But think about it. You had to write letters and wait at least a week until you heard a response. To find out how to get somewhere you had to use an actual map, or—gasp—ask somebody. And while there's some romance in the way things used to be (wasn't it nice when the boss couldn't reach you after 6 p.m.?), it's an indisputable fact that technology has made doing the things you need to do, and the things you want to do, much more efficient. Like almost everything that makes life easier, you probably take these things for granted, so we put together a sort of Hall of Fame for the latest wave of game-changing innovations.
Below, eight modern advances that have made life just a littler easier to deal with.
Car GPS units often elicit the same types of proclamations that cell phones do: "How did anyone ever do anything without these?!" It's borderline hilarious to think that drivers in the not so distant past relied on physical maps for directions, not to mention the traffic accidents caused by distracted drivers trying to read those infuriatingly tiny words.
Navigation systems and GoogleMaps can tell you—out loud!—how to get to where you're going, while alerting for heavy traffic and possible re-routes. We all share Larry David's enthusiasm for GPS.
2. Bikes That Lock Themselves
Fact: bikes are stolen every second of the day, and Yerka Project knows this better than anyone. This summer the company created a bike that locks itself—the downtube detaches and the bike-post unhooks to create a parallel lock when the bike's wrapped around a pole. The whole thing takes about 30 seconds, and sure, a thief could potentially break the lock, but then the bike would be destroyed and the thief would look like a complete idiot in front of his thief friends.
3. Wireless Speakers
Anyone who attended college in the aughts totally missed out on this revolution. The days of wiring speakers from your room to the living room to blast 50 Cent at your Golf Pros party are long gone. Bluetooth-capability for portable speakers with long range and deep power are now decisively the norm, thanks to products like the UE Boom and Amazon's new Echo.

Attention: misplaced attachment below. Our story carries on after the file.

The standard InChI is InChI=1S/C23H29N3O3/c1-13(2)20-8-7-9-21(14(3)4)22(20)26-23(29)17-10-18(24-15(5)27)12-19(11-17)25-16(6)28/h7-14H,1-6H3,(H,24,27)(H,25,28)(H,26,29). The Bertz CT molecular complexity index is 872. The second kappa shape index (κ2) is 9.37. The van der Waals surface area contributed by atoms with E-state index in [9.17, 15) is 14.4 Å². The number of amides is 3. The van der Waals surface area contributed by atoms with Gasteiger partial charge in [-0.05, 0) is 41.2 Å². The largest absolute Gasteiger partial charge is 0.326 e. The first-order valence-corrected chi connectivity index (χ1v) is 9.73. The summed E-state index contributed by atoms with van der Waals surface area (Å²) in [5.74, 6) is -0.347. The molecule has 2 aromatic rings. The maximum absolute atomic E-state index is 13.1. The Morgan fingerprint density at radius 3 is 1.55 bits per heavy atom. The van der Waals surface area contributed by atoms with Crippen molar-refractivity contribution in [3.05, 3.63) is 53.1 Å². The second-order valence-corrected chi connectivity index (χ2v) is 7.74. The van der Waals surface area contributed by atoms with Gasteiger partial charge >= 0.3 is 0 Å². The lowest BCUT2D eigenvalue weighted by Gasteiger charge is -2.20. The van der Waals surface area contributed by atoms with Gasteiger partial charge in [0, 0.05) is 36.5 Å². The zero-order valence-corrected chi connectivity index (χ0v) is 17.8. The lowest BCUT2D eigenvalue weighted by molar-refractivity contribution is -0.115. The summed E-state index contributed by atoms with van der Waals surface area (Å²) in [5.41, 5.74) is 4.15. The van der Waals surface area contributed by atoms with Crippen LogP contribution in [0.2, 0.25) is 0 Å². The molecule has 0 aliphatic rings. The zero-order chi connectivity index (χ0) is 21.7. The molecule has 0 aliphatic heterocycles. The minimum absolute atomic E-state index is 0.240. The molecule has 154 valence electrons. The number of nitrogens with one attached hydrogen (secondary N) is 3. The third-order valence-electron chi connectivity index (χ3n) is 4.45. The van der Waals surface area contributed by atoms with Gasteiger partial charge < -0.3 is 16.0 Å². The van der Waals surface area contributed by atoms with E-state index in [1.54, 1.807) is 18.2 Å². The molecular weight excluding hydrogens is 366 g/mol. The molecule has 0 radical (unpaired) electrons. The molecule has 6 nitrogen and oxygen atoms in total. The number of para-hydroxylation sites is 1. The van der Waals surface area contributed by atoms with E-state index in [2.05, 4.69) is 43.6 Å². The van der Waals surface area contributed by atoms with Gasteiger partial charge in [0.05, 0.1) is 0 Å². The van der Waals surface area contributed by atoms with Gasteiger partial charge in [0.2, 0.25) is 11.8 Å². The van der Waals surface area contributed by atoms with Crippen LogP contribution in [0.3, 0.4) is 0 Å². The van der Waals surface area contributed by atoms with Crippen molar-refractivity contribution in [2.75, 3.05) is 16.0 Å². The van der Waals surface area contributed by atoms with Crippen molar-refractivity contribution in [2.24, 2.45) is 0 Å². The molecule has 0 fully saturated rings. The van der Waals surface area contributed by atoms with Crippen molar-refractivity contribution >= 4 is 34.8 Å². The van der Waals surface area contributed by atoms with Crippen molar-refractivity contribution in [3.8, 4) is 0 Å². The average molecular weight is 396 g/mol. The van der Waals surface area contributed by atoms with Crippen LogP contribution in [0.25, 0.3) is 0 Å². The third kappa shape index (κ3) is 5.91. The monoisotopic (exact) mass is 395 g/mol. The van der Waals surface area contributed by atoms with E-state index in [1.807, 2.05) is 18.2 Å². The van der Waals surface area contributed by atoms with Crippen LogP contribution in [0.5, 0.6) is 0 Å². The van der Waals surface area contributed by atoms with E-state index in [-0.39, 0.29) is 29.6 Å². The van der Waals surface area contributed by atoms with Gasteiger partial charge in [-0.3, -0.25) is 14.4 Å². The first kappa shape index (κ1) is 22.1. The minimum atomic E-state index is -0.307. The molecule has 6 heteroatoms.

4. Airport Kiosk
Sure, you can check-in for a flight on your phone, but how many times have you tried only to receive, "Please see an airport representative" or "Service unavailable at this time"? Exactly. Too many times. Hope appears in the form of a line-less, ATM-like booth: the check-in kiosk. Reliable as any human and ubiquitous at most major airports, the kiosk saves you time, stress, and will even scan your passport for international flights.
5. Mobile Ticket Sharing
Scenario: you and three friends are going to the baseball game. You're running late, but they’ve got your ticket. You’re buddies don't want to miss the first pitch by waiting around for you, and the line at Will Call is a nightmare.
All of this is now moot. Companies like StubHub allow fans to transfer tickets wirelessly to friends' phones via email or text message. Scan the barcode at the turnstile, and voila, you're in and your friends aren't seething at the sight of you.
In larger cities, a lot of traffic lights work on a timed system and there's nothing you can do about it. But at night, or in smaller towns, traffic lights are typically motion sensitive and will turn green upon recognizing a car is waiting to go through an intersection. See those circles above? That's where you want to stop. It's worth noting that many of these motion detectors only pick up on objects the size of cars so stopping on your bike and flailing your arms wildly probably won't trigger it. But you'll still look cool.
7. E-Z Pass
They have many names, but you know what we're talking about. It's crazy to think we used to just sit in what seemed like miles of traffic simply to pay tolls. Nowadays, sensor passes for your car have made it possible to bypass this agony and never slow to a stop when in a hurry or on an impossibly long road trip. Better yet, you can have your E-Z Pass hooked up to your checking account, so it automatically deducts, even furthering the convenience factor.
You didn't think we'd really forget about Wi-Fi, did you? Believe it or not, Wi-Fi's only been a mainstay in homes for nine or ten years. And only recently has it become fast enough to handle a few devices—sure, more devices exist now, so this could be a chicken and egg dilemma, but it isn't really; one directly perpetuated the other. From Seamless to Tinder, I think we can all agree a robust Wi-Fi connection brings us unfathomable joy in any home, hotel, airport, and airplane.